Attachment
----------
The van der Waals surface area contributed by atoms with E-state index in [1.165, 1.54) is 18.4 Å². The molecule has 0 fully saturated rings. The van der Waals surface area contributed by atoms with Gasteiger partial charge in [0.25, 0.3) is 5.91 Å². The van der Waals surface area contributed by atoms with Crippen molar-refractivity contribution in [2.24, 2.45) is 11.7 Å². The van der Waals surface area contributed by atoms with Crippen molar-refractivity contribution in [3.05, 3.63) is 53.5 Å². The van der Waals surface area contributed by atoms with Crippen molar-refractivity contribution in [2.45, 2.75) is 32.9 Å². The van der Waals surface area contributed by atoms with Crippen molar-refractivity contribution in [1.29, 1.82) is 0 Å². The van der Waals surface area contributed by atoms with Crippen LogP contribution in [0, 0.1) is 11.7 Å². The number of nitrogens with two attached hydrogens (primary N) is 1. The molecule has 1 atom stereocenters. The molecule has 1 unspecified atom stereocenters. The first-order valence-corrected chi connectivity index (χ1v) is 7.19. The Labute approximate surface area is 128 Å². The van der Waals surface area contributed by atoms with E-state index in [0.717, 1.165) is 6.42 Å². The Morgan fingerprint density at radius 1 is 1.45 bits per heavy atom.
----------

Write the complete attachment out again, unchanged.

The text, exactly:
The van der Waals surface area contributed by atoms with E-state index in [1.165, 1.54) is 18.4 Å². The molecule has 0 fully saturated rings. The van der Waals surface area contributed by atoms with Gasteiger partial charge in [0.25, 0.3) is 5.91 Å². The van der Waals surface area contributed by atoms with Crippen molar-refractivity contribution in [2.24, 2.45) is 11.7 Å². The van der Waals surface area contributed by atoms with Crippen molar-refractivity contribution in [3.05, 3.63) is 53.5 Å². The van der Waals surface area contributed by atoms with Crippen molar-refractivity contribution in [2.45, 2.75) is 32.9 Å². The van der Waals surface area contributed by atoms with Crippen molar-refractivity contribution in [1.29, 1.82) is 0 Å². The van der Waals surface area contributed by atoms with Crippen LogP contribution in [0, 0.1) is 11.7 Å². The number of nitrogens with two attached hydrogens (primary N) is 1. The molecule has 1 atom stereocenters. The molecule has 1 unspecified atom stereocenters. The first-order valence-corrected chi connectivity index (χ1v) is 7.19. The Labute approximate surface area is 128 Å². The van der Waals surface area contributed by atoms with E-state index in [0.717, 1.165) is 6.42 Å². The Morgan fingerprint density at radius 1 is 1.45 bits per heavy atom.